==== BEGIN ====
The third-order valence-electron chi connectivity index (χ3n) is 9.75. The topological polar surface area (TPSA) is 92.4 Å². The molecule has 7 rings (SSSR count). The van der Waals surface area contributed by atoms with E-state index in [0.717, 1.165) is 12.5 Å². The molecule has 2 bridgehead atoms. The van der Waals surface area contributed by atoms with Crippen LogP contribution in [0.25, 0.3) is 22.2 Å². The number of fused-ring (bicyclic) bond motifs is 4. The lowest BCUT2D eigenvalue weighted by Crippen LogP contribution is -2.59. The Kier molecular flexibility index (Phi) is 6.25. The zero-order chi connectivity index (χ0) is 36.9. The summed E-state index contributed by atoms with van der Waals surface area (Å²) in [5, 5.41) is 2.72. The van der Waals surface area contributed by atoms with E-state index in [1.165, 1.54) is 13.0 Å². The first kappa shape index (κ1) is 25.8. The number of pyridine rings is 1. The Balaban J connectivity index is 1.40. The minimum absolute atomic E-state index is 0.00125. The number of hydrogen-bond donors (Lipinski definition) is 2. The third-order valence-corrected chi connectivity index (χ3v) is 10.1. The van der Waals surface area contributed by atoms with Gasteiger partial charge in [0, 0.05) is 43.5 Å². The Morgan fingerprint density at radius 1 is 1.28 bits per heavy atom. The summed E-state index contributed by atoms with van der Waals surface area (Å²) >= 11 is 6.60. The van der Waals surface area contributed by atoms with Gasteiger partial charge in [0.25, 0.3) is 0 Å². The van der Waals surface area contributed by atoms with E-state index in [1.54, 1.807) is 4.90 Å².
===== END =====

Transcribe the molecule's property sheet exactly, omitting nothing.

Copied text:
The third-order valence-electron chi connectivity index (χ3n) is 9.75. The topological polar surface area (TPSA) is 92.4 Å². The molecule has 7 rings (SSSR count). The van der Waals surface area contributed by atoms with E-state index in [0.717, 1.165) is 12.5 Å². The molecule has 2 bridgehead atoms. The van der Waals surface area contributed by atoms with Crippen LogP contribution in [0.25, 0.3) is 22.2 Å². The number of fused-ring (bicyclic) bond motifs is 4. The lowest BCUT2D eigenvalue weighted by Crippen LogP contribution is -2.59. The Kier molecular flexibility index (Phi) is 6.25. The zero-order chi connectivity index (χ0) is 36.9. The summed E-state index contributed by atoms with van der Waals surface area (Å²) in [5, 5.41) is 2.72. The van der Waals surface area contributed by atoms with E-state index in [1.165, 1.54) is 13.0 Å². The first kappa shape index (κ1) is 25.8. The number of pyridine rings is 1. The Balaban J connectivity index is 1.40. The minimum absolute atomic E-state index is 0.00125. The number of hydrogen-bond donors (Lipinski definition) is 2. The third-order valence-corrected chi connectivity index (χ3v) is 10.1. The van der Waals surface area contributed by atoms with Gasteiger partial charge in [0, 0.05) is 43.5 Å². The Morgan fingerprint density at radius 1 is 1.28 bits per heavy atom. The summed E-state index contributed by atoms with van der Waals surface area (Å²) >= 11 is 6.60. The van der Waals surface area contributed by atoms with Gasteiger partial charge in [0.25, 0.3) is 0 Å². The van der Waals surface area contributed by atoms with E-state index in [1.54, 1.807) is 4.90 Å².